Retired Army Captain Gary Michael "Mike" Rose, 71, will receive the Medal of Honor Monday for his heroism as a combat medic during a harrowing secret mission into Laos in 1970.
He is credited with saving the lives of 60 wounded personnel during four days of intense combat, including those injured when the helicopter that evacuated his team was brought down by enemy fire.
“My job was to focus on the individuals that were hurt,” said Rose at a Pentagon news briefing on Friday. “You don't concern yourself about getting hurt or killed.”
On September 11, 1970, the then 22-year-old Sergeant Rose and 15 other U.S. Army Green Berets flew from Vietnam into Laos accompanied by 120 Vietnamese fighters known as Montagnards. They were on a secret mission to draw away hundreds of North Vietnamese Army soldiers who had been attacking CIA-controlled airfields deep inside Laos.
The Green Berets belonged to the secret Military Assistance Command Studies and Observations Group (MACV-SOG) that conducted classified missions in Vietnam and Laos.
Since the U.S. military and CIA’s operations inside neutral Laos were secret, the details of what was officially known as Operation Tailwind would remain classified for decades.
By the time the Green Berets were evacuated by helicopter four days later every one of the Americans had been wounded, along with dozens of the Montagnard fighters.
Rose said neither he nor his fellow Green Berets knew much about their mission beforehand, but in a sign of the intense battle ahead they had been told to pack double the amount of ammunition they would normally bring along.
“We were carrying heavy loads of ammunition: extra machine gun, extra grenades -- God, everything else,” said Rose. “So I knew something was up, “I mean, it doesn't take a genius to figure that out.”
Rose also brought along more medical supplies than usual, which was a good thing because by the time he treated the last of the injured he said “I was down to shirtsleeves and bandannas.”
The American and Montagnard fighters faced enemy fire soon after landing inside Laos. Rose rushed into enemy fire to treat one of the wounded who lay outside his unit’s defensive perimeter and then carried the soldier on his shoulders back to safety.
For the next four days Rose continually treated the mounting number of casualties as his unit pushed deeper into the Laotian jungle surrounded by growing numbers of North Vietnamese troops that numbered into the hundreds.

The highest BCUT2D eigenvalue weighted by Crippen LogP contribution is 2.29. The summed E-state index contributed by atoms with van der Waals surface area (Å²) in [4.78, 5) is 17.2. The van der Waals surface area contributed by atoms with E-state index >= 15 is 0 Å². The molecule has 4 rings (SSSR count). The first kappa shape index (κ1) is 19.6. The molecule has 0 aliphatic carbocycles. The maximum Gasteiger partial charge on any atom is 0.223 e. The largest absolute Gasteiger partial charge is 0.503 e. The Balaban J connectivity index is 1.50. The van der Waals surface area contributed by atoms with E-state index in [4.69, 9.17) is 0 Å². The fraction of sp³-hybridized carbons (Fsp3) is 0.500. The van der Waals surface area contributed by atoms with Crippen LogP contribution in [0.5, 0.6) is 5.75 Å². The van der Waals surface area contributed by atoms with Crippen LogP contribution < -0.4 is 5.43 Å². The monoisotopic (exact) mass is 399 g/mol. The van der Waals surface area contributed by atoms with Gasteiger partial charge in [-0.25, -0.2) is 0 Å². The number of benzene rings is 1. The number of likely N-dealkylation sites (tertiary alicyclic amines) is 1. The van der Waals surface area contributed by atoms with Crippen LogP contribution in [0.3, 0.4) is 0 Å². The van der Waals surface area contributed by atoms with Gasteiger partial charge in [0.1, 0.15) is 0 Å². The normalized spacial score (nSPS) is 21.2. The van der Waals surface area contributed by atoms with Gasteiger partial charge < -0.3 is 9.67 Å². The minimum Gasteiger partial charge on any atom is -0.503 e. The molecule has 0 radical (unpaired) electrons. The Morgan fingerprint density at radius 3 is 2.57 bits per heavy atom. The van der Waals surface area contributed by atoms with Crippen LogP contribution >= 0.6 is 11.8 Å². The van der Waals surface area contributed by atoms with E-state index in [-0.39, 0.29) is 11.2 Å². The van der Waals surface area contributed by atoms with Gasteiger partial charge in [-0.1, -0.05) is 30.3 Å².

Though he was also severely wounded in the fighting, Rose continued providing medical care to the others in his team.
“We weren't supposed to come out,” said retired Lt. Colonel Eugene McCarley, who led the mission in Laos and accompanied Rose at Friday’s briefing. But on September 14, Marine CH-53 helicopters were sent to evacuate out all of the remaining troops, not just the wounded as had been originally planned.
“The ground fire from the anti-aircraft was just horrendous at that time,” said Rose. “The Marines were taking a pounding there.”
Rose remained behind with the last group of Americans and Montagnards still on the ground to ensure after the wounded were evacuated on the first two evacuation helicopters.
Pinned down by enemy fire and low on ammunition, A-1 fighters flew low-altitude strafing runs and dropped tear gas to prevent the American and Montagnard troops from being overrun.
Rose was one of the last people to board a third helicopter as North Vietnamese troops rushed into the landing area. Aboard the helicopter he provided life-saving care to one of the helicopter’s gunners who had been shot through the neck by enemy fire amid a hail of enemy bullets.
Moments later, the helicopter crash-landed after its engines were taken out by enemy fire.
At the crash site, Rose helped pull survivors from the burning helicopter and provided medical aid until another helicopter arrived to rescue them.
Soon after the mission, Rose was recommended for the Medal of Honor, but in 1971 received the Distinguished Service Cross, the nation’s second-highest award for valor. It is possible that his award may have been downgraded as part of an effort to keep secret the U.S. mission in Laos.
Rose and his colleagues were required to maintain their activities in Vietnam and Laos secret until the Pentagon declassified them in 1998. He remained in the Army after the Vietnam War, retiring as an artillery officer in 1987.
“If anybody asked me, I was going to be a mail clerk during the Vietnam War, to keep myself out of trouble,” said Rose. Until last year his wife had never really heard him talk about the mission for which he will receive the Medal of Honor.
Like other Medals of Honor awarded long after combat, Congress passed specific legislation for Rose that waived the requirement that medal can only be awarded five years after the heroic action.
On Monday, Rose will be joined by 25 people who participated in Operation Tailwind, including 10 of his fellow Green Berets.
Rose says he hopes his medal will honor the service of Vietnam War veterans.